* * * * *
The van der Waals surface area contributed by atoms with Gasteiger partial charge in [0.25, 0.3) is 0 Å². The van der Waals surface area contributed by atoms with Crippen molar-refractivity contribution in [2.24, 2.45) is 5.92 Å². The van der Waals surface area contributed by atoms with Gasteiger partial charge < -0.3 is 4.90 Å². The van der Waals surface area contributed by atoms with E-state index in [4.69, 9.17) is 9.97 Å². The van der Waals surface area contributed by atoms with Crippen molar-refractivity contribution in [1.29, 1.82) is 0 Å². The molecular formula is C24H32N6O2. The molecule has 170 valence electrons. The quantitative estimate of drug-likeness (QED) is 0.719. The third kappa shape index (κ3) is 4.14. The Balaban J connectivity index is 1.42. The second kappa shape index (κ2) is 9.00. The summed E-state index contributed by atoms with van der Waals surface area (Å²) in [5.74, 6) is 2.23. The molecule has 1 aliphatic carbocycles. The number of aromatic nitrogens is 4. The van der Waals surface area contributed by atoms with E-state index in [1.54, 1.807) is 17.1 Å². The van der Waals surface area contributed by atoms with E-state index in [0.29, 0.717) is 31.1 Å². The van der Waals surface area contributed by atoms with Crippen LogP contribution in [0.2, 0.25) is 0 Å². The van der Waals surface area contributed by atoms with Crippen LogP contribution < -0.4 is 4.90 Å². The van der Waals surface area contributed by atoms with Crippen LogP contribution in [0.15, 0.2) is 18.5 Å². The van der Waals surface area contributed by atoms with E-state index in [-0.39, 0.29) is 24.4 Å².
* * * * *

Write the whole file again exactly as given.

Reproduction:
The van der Waals surface area contributed by atoms with Gasteiger partial charge in [0.25, 0.3) is 0 Å². The van der Waals surface area contributed by atoms with Crippen molar-refractivity contribution in [2.24, 2.45) is 5.92 Å². The van der Waals surface area contributed by atoms with Gasteiger partial charge < -0.3 is 4.90 Å². The van der Waals surface area contributed by atoms with E-state index in [4.69, 9.17) is 9.97 Å². The van der Waals surface area contributed by atoms with Crippen molar-refractivity contribution in [1.29, 1.82) is 0 Å². The molecular formula is C24H32N6O2. The molecule has 170 valence electrons. The quantitative estimate of drug-likeness (QED) is 0.719. The third kappa shape index (κ3) is 4.14. The Balaban J connectivity index is 1.42. The second kappa shape index (κ2) is 9.00. The summed E-state index contributed by atoms with van der Waals surface area (Å²) in [5.74, 6) is 2.23. The molecule has 1 aliphatic carbocycles. The number of aromatic nitrogens is 4. The van der Waals surface area contributed by atoms with E-state index in [1.54, 1.807) is 17.1 Å². The van der Waals surface area contributed by atoms with E-state index in [0.29, 0.717) is 31.1 Å². The van der Waals surface area contributed by atoms with Crippen LogP contribution in [0.2, 0.25) is 0 Å². The van der Waals surface area contributed by atoms with Crippen LogP contribution < -0.4 is 4.90 Å². The van der Waals surface area contributed by atoms with Crippen LogP contribution in [0.15, 0.2) is 18.5 Å². The van der Waals surface area contributed by atoms with E-state index in [-0.39, 0.29) is 24.4 Å².